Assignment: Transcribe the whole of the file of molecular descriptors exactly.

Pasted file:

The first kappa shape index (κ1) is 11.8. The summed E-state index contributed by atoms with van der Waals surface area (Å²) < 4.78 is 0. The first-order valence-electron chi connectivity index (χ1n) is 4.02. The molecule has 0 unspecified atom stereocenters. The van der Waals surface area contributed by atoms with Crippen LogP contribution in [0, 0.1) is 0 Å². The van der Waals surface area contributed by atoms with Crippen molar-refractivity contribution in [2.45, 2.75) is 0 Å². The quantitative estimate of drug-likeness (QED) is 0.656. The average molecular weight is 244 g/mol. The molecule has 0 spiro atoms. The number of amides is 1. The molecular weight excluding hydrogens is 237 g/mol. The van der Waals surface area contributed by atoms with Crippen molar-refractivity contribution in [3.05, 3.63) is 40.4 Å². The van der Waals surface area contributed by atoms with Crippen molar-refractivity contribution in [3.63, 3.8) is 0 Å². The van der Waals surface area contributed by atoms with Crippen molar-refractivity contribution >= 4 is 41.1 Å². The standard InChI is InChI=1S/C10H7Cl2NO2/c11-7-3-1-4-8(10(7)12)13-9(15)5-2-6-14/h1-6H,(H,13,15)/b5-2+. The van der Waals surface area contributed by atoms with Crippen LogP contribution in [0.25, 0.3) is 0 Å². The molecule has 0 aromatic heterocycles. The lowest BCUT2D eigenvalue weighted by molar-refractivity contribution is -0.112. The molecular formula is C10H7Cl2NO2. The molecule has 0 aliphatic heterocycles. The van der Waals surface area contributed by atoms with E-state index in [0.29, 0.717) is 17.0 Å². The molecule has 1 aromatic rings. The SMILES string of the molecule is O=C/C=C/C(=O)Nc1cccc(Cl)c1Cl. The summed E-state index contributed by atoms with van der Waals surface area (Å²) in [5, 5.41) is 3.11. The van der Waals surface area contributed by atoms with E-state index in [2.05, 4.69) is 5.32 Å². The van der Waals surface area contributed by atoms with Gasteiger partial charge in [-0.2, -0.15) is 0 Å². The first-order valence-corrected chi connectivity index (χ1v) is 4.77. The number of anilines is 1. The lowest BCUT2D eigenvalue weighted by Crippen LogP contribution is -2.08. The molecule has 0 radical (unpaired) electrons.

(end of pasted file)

The first kappa shape index (κ1) is 11.8. The summed E-state index contributed by atoms with van der Waals surface area (Å²) < 4.78 is 0. The first-order valence-electron chi connectivity index (χ1n) is 4.02. The molecule has 0 unspecified atom stereocenters. The van der Waals surface area contributed by atoms with Crippen LogP contribution in [0, 0.1) is 0 Å². The van der Waals surface area contributed by atoms with Crippen molar-refractivity contribution in [2.45, 2.75) is 0 Å². The quantitative estimate of drug-likeness (QED) is 0.656. The average molecular weight is 244 g/mol. The molecule has 0 spiro atoms. The number of amides is 1. The molecular weight excluding hydrogens is 237 g/mol. The van der Waals surface area contributed by atoms with Crippen molar-refractivity contribution in [3.05, 3.63) is 40.4 Å². The van der Waals surface area contributed by atoms with Crippen molar-refractivity contribution in [3.63, 3.8) is 0 Å². The van der Waals surface area contributed by atoms with Crippen molar-refractivity contribution >= 4 is 41.1 Å². The standard InChI is InChI=1S/C10H7Cl2NO2/c11-7-3-1-4-8(10(7)12)13-9(15)5-2-6-14/h1-6H,(H,13,15)/b5-2+. The van der Waals surface area contributed by atoms with Crippen LogP contribution in [0.25, 0.3) is 0 Å². The molecule has 0 aromatic heterocycles. The lowest BCUT2D eigenvalue weighted by molar-refractivity contribution is -0.112. The molecular formula is C10H7Cl2NO2. The molecule has 0 aliphatic heterocycles. The van der Waals surface area contributed by atoms with E-state index in [0.29, 0.717) is 17.0 Å². The molecule has 1 aromatic rings. The SMILES string of the molecule is O=C/C=C/C(=O)Nc1cccc(Cl)c1Cl. The summed E-state index contributed by atoms with van der Waals surface area (Å²) in [5, 5.41) is 3.11. The van der Waals surface area contributed by atoms with E-state index in [2.05, 4.69) is 5.32 Å². The van der Waals surface area contributed by atoms with Gasteiger partial charge in [-0.2, -0.15) is 0 Å². The first-order valence-corrected chi connectivity index (χ1v) is 4.77. The number of anilines is 1. The lowest BCUT2D eigenvalue weighted by Crippen LogP contribution is -2.08. The molecule has 0 radical (unpaired) electrons.